The farmer glanced at the documents, and smiled with contentment as he took the check. "I'm glad I listened to you," he said. "It's unfortunate for him and his niece that Barrington wouldn't--at least, not until he had lost the opportunity."

"I don't understand," said Winston.

"No," said the farmer, "you've been away. Well, you know it takes a long while to get an idea into the Colonel's head, but once it's in, it's even harder to get it out again. Now Barrington looked down on wheat jobbing, but money's tight at Silverdale, and when he saw what you were making, he commenced to think. Accordingly, he's going to sell, and, as he seems convinced that wheat will not go up again, let half the acreage lie fallow this season. The worst of it is, the others will follow him, and he controls Maud Barrington's property as well as his own."

Winston's face was grave. "I heard In Winnipeg that most of the smaller men, who had lost courage, were doing the same thing. That means a very small crop of western hard, and millers paying our own prices. Somebody must stop the Colonel."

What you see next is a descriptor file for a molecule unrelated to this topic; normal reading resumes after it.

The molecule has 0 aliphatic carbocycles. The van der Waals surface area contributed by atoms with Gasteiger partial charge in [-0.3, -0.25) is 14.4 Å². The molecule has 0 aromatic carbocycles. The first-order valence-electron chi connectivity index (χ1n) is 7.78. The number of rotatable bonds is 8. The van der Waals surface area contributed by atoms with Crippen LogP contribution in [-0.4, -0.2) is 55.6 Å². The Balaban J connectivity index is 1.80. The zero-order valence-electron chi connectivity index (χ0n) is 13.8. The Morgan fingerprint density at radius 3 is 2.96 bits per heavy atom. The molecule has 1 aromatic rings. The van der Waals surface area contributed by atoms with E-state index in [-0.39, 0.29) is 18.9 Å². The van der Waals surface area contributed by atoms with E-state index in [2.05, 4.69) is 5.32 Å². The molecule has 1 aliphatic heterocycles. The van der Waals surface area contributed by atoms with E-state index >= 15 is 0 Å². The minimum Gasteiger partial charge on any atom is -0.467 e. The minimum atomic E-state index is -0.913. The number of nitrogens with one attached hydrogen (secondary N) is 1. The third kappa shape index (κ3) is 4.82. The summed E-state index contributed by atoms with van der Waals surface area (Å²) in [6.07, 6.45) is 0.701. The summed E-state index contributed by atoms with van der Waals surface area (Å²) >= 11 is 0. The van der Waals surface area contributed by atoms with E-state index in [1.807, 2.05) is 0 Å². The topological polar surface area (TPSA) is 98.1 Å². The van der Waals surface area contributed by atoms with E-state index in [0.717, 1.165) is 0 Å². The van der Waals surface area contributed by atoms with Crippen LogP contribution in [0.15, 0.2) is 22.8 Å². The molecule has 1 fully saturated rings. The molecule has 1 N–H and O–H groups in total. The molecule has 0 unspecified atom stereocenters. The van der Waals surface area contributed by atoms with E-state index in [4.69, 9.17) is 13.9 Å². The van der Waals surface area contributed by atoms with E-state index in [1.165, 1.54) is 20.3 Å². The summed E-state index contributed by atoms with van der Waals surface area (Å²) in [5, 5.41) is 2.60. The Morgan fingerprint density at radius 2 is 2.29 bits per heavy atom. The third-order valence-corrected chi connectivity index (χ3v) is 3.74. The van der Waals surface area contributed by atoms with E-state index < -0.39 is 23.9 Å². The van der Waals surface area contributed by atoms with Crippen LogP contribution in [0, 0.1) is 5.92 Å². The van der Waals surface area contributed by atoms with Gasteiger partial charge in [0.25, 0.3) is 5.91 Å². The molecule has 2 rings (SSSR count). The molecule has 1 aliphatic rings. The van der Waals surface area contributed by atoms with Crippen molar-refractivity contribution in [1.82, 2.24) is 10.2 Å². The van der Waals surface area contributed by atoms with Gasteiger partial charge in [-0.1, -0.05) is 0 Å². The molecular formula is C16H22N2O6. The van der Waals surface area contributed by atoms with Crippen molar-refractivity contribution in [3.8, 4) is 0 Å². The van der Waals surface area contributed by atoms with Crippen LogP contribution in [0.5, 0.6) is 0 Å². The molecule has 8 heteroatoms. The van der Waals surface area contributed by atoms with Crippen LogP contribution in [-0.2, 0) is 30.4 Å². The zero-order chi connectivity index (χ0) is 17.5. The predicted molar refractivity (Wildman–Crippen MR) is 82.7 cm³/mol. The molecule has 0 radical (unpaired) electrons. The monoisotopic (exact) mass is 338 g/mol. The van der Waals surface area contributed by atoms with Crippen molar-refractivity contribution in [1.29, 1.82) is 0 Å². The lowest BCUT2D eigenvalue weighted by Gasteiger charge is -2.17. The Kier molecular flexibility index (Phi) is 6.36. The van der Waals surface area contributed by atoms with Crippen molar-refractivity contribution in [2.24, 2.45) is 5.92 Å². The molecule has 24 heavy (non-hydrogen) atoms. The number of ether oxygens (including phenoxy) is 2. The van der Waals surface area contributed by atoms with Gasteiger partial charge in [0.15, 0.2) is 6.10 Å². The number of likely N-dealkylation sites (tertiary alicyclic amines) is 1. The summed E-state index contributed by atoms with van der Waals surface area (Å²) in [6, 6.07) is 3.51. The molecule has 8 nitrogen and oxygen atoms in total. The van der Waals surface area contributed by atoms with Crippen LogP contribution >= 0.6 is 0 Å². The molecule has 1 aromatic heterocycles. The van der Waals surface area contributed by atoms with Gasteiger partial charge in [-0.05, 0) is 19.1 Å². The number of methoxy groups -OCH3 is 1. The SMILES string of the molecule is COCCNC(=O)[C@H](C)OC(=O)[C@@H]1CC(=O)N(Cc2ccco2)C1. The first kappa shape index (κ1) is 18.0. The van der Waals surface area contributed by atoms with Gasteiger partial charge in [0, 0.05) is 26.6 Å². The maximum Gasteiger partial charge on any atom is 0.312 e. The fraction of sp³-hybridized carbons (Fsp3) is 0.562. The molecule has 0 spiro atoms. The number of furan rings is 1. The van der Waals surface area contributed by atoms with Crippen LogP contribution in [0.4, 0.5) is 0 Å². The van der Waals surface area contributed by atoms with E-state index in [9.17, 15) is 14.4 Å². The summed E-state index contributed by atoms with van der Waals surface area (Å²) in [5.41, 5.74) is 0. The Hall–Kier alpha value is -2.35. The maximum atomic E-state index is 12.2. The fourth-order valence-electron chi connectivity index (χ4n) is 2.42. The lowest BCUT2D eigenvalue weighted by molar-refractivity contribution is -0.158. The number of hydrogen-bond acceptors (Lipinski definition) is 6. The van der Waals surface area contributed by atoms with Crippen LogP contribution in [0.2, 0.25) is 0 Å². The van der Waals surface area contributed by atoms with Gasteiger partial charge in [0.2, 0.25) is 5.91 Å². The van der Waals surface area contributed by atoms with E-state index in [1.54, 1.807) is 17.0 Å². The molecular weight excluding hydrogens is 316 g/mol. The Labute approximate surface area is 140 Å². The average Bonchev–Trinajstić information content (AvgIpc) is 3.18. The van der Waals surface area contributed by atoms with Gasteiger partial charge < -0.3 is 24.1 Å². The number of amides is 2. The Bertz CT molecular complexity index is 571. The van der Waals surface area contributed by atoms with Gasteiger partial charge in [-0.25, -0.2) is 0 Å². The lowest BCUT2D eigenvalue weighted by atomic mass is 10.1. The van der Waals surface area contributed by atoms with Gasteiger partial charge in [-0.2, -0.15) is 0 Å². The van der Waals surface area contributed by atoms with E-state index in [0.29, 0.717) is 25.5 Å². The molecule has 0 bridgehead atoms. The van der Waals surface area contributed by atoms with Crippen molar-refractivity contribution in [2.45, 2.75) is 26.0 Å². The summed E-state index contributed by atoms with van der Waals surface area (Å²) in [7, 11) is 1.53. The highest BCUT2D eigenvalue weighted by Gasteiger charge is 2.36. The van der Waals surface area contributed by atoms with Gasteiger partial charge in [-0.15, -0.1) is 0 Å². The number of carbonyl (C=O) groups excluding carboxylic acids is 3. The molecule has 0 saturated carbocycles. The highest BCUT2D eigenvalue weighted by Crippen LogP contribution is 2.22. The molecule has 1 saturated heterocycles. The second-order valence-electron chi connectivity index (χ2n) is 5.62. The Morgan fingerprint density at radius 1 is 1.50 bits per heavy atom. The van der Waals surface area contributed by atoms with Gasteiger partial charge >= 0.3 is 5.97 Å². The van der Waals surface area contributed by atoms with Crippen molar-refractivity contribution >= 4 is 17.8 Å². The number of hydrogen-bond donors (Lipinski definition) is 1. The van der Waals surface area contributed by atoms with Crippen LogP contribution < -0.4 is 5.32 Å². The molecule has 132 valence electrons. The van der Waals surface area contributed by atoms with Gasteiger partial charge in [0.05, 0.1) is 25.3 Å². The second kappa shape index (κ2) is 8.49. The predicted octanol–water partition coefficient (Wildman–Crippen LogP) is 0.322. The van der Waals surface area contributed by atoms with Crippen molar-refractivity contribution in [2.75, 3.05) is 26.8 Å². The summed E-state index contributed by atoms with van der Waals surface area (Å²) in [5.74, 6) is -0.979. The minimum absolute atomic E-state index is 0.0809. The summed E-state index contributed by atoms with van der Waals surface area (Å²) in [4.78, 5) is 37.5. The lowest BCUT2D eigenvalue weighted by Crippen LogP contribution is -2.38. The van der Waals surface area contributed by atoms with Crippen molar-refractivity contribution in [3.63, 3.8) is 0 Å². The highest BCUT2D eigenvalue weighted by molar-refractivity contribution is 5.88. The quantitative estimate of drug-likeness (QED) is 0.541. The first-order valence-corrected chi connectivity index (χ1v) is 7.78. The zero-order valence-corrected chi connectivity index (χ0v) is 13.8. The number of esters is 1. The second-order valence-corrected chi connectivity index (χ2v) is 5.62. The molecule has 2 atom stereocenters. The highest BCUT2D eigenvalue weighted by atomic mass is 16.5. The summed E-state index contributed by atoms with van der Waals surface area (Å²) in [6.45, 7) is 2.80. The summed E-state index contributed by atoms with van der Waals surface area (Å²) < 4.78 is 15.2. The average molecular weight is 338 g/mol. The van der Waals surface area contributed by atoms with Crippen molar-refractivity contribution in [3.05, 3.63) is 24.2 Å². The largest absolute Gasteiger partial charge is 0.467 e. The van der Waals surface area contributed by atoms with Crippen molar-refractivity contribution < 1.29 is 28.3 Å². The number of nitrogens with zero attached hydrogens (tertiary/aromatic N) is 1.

"Well," said Macdonald dryly, "I wouldn't like to be the man, and after all, it's only your opinion. As you have seen, the small men here and in Minnesota are afraid to plow."

Winston laughed softly. "The man who makes the dollars is the one who sees farther than the crowd. Any way, I found the views of one or two men who make big deals were much the same as mine, and I'll speak to Miss Barrington."

"Then, if you wait a little, you will have an opportunity. She is here, you see."

Winston looked disconcerted. "She should not have been. Why didn't you send her home? There'll be snow before she reaches Silverdale."

Macdonald laughed. "I hadn't noticed the weather, and, though my wife wished her to stay, there is no use in attempting to persuade Miss Barrington to do anything when she does not want to. In some respects she is very like the Colonel."